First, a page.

Over the phone from across the country a grieving sister began telling me about her younger sister, Nickie, who died eight weeks after being diagnosed with lung cancer.
“She was one of the funniest and most creative people I’ve ever known,” said Marcia Stewart, an editor and writer on the West Coast. “She made me laugh more than anyone else.
“Nickie had the ability to make everything fun — from a game of Rummy to a major family celebration. Everyone, old and young , wanted to be with my energetic and playful sister. And it wasn’t just a matter of her sense of humor and imagination. Nickie was a compassionate and loving sister. I could always count on her for emotional support and honest advice — from fashion to career choices. There was no one like Nickie.”
Marcia’s words hung in the air long after the call ended.
We didn’t know each other. She hadn’t heard of the University of Dayton’s Erma Bombeck Writers’ Workshop until she Googled “humor writing.” I once described this workshop that I had the joy of creating 20 years ago as “part love letter, part family reunion, part pep talk,” never envisioning a new creative endeavor that fits that mold perfectly.
Through Aug. 1, the workshop is accepting original, unpublished funny essays of 1,000 words or less for a new competition, “Nickie’s Prize for Humor Writing.” Essayists, authors, bloggers — anyone with a hilarious, touching story — is invited to submit a humorous essay about their sister (or a soul sister). In the spirit of Erma Bombeck, the tone can be funny, absurd, offbeat, quirky — or fun in a smart way similar to the tone of the essays in The New York Times’ “Modern Love” section.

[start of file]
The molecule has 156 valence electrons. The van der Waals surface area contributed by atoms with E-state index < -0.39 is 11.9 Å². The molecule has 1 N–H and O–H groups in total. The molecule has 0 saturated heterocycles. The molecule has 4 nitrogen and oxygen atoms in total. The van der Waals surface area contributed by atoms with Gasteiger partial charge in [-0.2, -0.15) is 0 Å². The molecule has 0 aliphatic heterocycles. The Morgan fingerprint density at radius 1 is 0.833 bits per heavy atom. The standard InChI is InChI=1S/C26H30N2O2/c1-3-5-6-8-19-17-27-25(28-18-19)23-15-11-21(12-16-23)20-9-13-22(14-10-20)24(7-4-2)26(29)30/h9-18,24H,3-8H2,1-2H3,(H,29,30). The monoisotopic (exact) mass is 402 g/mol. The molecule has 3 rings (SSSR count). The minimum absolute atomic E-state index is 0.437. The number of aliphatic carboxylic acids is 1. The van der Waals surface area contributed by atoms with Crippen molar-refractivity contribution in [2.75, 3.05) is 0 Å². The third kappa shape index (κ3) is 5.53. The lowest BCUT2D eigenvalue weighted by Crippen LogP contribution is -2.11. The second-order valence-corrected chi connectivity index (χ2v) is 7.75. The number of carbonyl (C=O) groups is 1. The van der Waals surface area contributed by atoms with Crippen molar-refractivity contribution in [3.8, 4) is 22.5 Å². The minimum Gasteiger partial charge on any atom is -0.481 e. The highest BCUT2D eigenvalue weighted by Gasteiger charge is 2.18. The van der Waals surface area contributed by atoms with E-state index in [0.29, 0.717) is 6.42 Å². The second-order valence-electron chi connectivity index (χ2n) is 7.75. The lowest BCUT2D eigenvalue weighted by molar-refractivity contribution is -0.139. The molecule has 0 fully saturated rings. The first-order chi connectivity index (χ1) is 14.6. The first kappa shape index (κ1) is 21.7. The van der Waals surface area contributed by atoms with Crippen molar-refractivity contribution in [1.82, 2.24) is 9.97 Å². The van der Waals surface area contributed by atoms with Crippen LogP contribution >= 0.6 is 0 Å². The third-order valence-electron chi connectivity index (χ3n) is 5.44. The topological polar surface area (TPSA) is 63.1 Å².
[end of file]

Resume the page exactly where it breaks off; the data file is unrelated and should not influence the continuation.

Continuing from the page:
We’re casting the net wide with the hope of awarding $300 cash prizes to up to 20 winners. The essays will be published online, but we’re thinking beyond the workshop’s blog to a book, with these pieces as the centerpiece. That’s the dream, at least.
Nickie never published any of the hysterical stories about her childhood that she tucked into cards to her family, or the satirical pieces she wrote for friends. She dreamed of retiring from her job in corporate communications, taking writing workshops and submitting some of her funny pieces to the New Yorker and other publications. She wanted to write humor.
“She was the family’s storyteller,” Marcia said. Nickie could weave stories around the most ordinary things — such as sharing our cramped childhood bedroom — that made me laugh until I cried.”
That’s the spirit behind the sister stories we’re seeking for “Nickie’s Prize for Humor Writing.”
“This seemed like the perfect way to honor Nickie,” Marcia said. “I wanted to do something fun and uplifting to honor her memory and the special bond that sisters share.”